About six years ago Lee started to look at laser tube cutting technology; because of the work for the bus company, and others, he could see new jobs for cutting a multiplicity of holes, slot, copes, and mitres. He had been introduced to tube cutting by North American suppliers and in 2002 he made a trip to Europe to see what companies there had to offer. He came back with the impression that to be a real player in tube fabrication MSP needed to compliment its tube bending equipment capability with laser cutting services. It was seeing many jobs that involved drilling holes, milling slots, and so on, that required laborious secondary operations, like putting holes in the top of bus roof bows; that lasers could do before bending the tube while simultaneously cutting the tube to length. MSP had looked at adding drill tables or punch press tooling but all of it was very capital intensive; and after the European trip he had pretty much concluded that the tube lasers offered the best solution for the future.
In 2005 funding became available so he was ready to buy the laser technology. All the tubing laser suppliers offered different features and benefits, but most equipment were then limited to 20 feet of bundle loading; you couldn’t get 26-foot capability at the time that Lee thought he needed. The company was using 24-foot lengths of hollow structural tube and 20-foot lengths of electric welded tube, but to improve yields for specific customers it was necessary to go up or down in size-in most cases going beyond the 20-foot limit. In August of 2005, MSP purchased an Adige LT712D because it offered the best combination of speed and versatility in MSP’s most common size ranges. Furthermore, the 712D offered a 24-foot bundle loader with a 14 ½ foot discharge table. It was a big investment, but contracts from existing customers and the prospect of new clientele supported the decision.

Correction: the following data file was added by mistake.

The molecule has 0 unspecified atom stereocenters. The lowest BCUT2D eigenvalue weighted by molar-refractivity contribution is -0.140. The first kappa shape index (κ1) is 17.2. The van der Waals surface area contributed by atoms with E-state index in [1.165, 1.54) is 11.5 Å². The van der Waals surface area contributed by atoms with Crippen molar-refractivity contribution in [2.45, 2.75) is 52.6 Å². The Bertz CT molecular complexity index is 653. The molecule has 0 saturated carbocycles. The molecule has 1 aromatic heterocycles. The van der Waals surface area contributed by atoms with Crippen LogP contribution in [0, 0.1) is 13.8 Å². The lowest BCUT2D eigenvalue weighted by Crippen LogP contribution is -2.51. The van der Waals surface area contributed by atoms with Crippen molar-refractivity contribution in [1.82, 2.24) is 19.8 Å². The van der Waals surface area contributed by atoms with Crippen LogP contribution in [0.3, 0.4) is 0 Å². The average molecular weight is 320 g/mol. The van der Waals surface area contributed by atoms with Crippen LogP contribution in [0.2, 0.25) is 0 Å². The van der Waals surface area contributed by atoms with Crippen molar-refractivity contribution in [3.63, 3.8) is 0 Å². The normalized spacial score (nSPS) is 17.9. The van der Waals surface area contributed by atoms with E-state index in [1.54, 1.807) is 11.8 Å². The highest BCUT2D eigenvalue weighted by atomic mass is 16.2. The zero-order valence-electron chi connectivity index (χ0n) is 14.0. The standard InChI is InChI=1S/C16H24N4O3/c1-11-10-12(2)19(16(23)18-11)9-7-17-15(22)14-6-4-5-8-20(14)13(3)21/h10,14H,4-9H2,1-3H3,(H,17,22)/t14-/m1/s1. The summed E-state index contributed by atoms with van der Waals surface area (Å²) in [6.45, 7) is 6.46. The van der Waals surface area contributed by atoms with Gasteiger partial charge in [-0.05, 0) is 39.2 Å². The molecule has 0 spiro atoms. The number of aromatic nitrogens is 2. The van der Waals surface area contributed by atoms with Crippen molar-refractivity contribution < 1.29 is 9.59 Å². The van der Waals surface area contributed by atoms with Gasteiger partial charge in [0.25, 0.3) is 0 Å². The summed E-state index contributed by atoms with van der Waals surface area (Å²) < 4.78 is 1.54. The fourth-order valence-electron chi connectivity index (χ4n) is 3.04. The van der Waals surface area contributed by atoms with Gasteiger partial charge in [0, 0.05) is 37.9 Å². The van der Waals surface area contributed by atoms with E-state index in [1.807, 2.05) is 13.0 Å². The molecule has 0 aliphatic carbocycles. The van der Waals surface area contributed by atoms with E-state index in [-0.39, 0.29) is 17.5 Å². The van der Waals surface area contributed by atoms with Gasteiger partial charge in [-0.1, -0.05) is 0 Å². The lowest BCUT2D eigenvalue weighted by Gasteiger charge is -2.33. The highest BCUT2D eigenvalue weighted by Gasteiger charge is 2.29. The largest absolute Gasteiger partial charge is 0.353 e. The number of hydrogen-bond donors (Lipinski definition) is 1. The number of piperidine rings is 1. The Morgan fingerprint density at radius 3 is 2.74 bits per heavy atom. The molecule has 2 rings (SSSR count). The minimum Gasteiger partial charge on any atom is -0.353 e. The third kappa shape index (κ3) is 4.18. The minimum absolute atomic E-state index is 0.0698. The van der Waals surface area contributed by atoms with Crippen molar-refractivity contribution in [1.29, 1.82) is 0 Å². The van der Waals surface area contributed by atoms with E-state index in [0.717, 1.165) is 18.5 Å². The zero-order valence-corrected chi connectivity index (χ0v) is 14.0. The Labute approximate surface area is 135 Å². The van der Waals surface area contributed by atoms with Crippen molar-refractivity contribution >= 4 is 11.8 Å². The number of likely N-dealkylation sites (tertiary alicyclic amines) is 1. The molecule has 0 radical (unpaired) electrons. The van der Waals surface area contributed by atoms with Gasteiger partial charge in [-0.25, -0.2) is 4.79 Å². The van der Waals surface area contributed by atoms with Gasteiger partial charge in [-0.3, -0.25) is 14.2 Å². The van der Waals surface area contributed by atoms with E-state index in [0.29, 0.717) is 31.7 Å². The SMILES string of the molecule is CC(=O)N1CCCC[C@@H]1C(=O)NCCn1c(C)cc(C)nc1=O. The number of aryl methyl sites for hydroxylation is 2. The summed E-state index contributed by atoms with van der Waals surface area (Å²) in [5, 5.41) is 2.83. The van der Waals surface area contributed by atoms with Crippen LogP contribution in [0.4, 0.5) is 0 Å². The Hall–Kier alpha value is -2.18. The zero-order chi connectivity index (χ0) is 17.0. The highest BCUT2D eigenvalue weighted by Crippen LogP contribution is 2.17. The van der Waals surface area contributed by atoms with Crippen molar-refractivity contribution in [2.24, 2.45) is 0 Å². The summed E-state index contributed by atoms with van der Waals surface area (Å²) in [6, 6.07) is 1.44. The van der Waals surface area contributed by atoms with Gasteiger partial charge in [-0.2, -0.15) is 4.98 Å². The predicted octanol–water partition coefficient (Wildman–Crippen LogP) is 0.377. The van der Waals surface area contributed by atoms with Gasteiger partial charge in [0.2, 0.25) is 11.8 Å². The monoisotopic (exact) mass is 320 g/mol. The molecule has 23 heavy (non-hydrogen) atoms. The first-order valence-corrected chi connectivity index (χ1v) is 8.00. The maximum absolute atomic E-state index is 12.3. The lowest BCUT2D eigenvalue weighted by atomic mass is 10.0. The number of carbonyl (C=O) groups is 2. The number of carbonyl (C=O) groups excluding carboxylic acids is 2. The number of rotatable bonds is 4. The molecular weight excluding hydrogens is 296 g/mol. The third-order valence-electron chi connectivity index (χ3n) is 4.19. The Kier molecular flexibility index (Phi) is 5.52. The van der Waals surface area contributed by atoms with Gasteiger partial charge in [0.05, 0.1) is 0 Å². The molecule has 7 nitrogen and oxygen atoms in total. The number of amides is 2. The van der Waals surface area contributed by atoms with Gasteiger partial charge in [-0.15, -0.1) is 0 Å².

Ideally, Lee is looking for the laser tube cutting operation to become more of an independent element of the company’s business model, so that it is contracting laser cutting to others without further value-added processes and fabricating. MSP processes hundreds of thousands of tubing feet a year. The advantage to MSP is to not invest in inventory, only being paid for the process time, and as utilization grows the company’s economic competitiveness grows.
MSP is a niche player in the world of contract tube fabricating. It is focused on tubing, almost like a boutique. Although the company has competition, the majority of laser tube cutting machines in Canada and the U.S. are still located in OEMs. MSP is still unique as a highly specialized tube fabrication facility. The company’s competitive advantage is that it has capacity for fast turnaround and it has a slight advantage in exchange rates between Canada and the U.S.
The laser is driving change in MSP’s business model; a fact Lee always thought possible. Lee considers the decision to buy a laser tubing cutting system as his “Field of Dreams;” “build it and they will come.” If MSP is going to be a leading player in the world of contract tube fabrication, it must continue to invest in capital equipment that offers symbiotic relations. This theme is supported by the continued acquisition of additional laser tube cutting systems. The laser met Lee’s expectations, which were high to begin with. He knew what the laser could do, but seeing it happen was gratifying.
The Adige unit was installed in November 2005. After training, MSP was cutting tubing, problem free, in January. The company is now a leading edge tube cutter in Canada and the U.S. Lee states succinctly, “We could not compete effectively without a laser tube cutting system.”